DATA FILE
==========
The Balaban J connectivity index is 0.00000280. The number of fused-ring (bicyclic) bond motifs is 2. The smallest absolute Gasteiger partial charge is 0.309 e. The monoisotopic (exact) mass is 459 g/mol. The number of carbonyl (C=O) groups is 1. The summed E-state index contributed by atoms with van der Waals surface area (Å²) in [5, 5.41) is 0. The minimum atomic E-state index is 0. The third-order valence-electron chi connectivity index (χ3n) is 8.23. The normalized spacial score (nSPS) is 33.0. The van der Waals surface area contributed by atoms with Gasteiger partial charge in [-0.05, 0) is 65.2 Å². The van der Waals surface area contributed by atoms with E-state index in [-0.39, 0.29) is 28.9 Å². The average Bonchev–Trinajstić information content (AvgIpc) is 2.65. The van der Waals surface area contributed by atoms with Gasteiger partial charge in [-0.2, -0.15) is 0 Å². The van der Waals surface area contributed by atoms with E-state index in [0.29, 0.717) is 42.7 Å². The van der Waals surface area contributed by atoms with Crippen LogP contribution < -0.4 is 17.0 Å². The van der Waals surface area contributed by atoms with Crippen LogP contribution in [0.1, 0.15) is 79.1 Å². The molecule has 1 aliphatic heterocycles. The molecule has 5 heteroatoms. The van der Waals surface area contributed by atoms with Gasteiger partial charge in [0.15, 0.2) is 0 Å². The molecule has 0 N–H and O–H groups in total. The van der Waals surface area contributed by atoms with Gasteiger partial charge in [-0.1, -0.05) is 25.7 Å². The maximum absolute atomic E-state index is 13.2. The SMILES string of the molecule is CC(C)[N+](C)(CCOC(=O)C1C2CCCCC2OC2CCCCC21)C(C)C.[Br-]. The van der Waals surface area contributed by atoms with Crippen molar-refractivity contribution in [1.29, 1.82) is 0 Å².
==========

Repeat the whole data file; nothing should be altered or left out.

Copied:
The Balaban J connectivity index is 0.00000280. The number of fused-ring (bicyclic) bond motifs is 2. The smallest absolute Gasteiger partial charge is 0.309 e. The monoisotopic (exact) mass is 459 g/mol. The number of carbonyl (C=O) groups is 1. The summed E-state index contributed by atoms with van der Waals surface area (Å²) in [5, 5.41) is 0. The minimum atomic E-state index is 0. The third-order valence-electron chi connectivity index (χ3n) is 8.23. The normalized spacial score (nSPS) is 33.0. The van der Waals surface area contributed by atoms with Gasteiger partial charge in [-0.05, 0) is 65.2 Å². The van der Waals surface area contributed by atoms with E-state index in [-0.39, 0.29) is 28.9 Å². The average Bonchev–Trinajstić information content (AvgIpc) is 2.65. The van der Waals surface area contributed by atoms with Gasteiger partial charge in [-0.2, -0.15) is 0 Å². The van der Waals surface area contributed by atoms with E-state index in [0.29, 0.717) is 42.7 Å². The van der Waals surface area contributed by atoms with Crippen LogP contribution < -0.4 is 17.0 Å². The van der Waals surface area contributed by atoms with Crippen LogP contribution in [0.1, 0.15) is 79.1 Å². The molecule has 1 aliphatic heterocycles. The molecule has 5 heteroatoms. The van der Waals surface area contributed by atoms with Gasteiger partial charge in [0.15, 0.2) is 0 Å². The molecule has 0 N–H and O–H groups in total. The van der Waals surface area contributed by atoms with Gasteiger partial charge in [-0.1, -0.05) is 25.7 Å². The maximum absolute atomic E-state index is 13.2. The SMILES string of the molecule is CC(C)[N+](C)(CCOC(=O)C1C2CCCCC2OC2CCCCC21)C(C)C.[Br-]. The van der Waals surface area contributed by atoms with Crippen molar-refractivity contribution in [1.29, 1.82) is 0 Å².